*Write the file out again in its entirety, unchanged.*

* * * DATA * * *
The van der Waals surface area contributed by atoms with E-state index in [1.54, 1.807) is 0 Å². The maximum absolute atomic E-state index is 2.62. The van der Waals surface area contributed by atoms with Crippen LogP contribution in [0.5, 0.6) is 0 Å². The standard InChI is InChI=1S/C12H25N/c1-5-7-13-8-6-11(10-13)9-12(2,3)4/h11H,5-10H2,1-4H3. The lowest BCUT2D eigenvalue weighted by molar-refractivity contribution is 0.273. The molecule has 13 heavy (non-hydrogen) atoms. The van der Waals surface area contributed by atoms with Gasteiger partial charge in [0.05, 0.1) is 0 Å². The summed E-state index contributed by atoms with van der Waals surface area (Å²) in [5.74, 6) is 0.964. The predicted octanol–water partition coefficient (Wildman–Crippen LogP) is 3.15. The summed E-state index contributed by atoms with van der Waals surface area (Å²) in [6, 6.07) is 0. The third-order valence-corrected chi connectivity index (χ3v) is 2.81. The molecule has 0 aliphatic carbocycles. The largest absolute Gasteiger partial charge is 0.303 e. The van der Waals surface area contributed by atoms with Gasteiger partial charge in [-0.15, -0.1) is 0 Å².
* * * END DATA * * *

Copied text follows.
The van der Waals surface area contributed by atoms with E-state index in [1.54, 1.807) is 0 Å². The maximum absolute atomic E-state index is 2.62. The van der Waals surface area contributed by atoms with Crippen LogP contribution in [0.5, 0.6) is 0 Å². The standard InChI is InChI=1S/C12H25N/c1-5-7-13-8-6-11(10-13)9-12(2,3)4/h11H,5-10H2,1-4H3. The lowest BCUT2D eigenvalue weighted by molar-refractivity contribution is 0.273. The molecule has 13 heavy (non-hydrogen) atoms. The van der Waals surface area contributed by atoms with Gasteiger partial charge in [0.05, 0.1) is 0 Å². The summed E-state index contributed by atoms with van der Waals surface area (Å²) in [5.74, 6) is 0.964. The predicted octanol–water partition coefficient (Wildman–Crippen LogP) is 3.15. The summed E-state index contributed by atoms with van der Waals surface area (Å²) in [6, 6.07) is 0. The third-order valence-corrected chi connectivity index (χ3v) is 2.81. The molecule has 0 aliphatic carbocycles. The largest absolute Gasteiger partial charge is 0.303 e. The van der Waals surface area contributed by atoms with Gasteiger partial charge in [-0.15, -0.1) is 0 Å².